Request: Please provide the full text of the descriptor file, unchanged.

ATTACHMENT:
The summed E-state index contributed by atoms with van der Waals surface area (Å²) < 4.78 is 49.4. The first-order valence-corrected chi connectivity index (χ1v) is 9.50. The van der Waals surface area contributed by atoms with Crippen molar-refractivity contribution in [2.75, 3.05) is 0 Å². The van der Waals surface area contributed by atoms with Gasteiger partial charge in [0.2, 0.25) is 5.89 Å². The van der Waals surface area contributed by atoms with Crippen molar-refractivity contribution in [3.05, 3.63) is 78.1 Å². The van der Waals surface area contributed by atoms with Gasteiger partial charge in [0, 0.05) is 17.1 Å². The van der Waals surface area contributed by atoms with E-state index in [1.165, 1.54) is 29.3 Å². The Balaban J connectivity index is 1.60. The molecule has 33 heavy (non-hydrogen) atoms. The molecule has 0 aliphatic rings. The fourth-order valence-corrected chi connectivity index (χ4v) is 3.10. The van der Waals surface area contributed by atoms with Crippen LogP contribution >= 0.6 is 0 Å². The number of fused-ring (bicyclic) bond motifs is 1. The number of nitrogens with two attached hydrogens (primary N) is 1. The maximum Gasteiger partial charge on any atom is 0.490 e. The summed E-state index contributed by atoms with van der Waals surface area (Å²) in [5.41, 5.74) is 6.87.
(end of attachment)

The summed E-state index contributed by atoms with van der Waals surface area (Å²) < 4.78 is 49.4. The first-order valence-corrected chi connectivity index (χ1v) is 9.50. The van der Waals surface area contributed by atoms with Crippen molar-refractivity contribution in [2.75, 3.05) is 0 Å². The van der Waals surface area contributed by atoms with Gasteiger partial charge in [0.2, 0.25) is 5.89 Å². The van der Waals surface area contributed by atoms with Crippen molar-refractivity contribution in [3.05, 3.63) is 78.1 Å². The van der Waals surface area contributed by atoms with Gasteiger partial charge in [0, 0.05) is 17.1 Å². The van der Waals surface area contributed by atoms with E-state index in [1.165, 1.54) is 29.3 Å². The Balaban J connectivity index is 1.60. The molecule has 33 heavy (non-hydrogen) atoms. The molecule has 0 aliphatic rings. The fourth-order valence-corrected chi connectivity index (χ4v) is 3.10. The van der Waals surface area contributed by atoms with Crippen LogP contribution >= 0.6 is 0 Å². The number of fused-ring (bicyclic) bond motifs is 1. The number of nitrogens with two attached hydrogens (primary N) is 1. The maximum Gasteiger partial charge on any atom is 0.490 e. The summed E-state index contributed by atoms with van der Waals surface area (Å²) in [5.41, 5.74) is 6.87.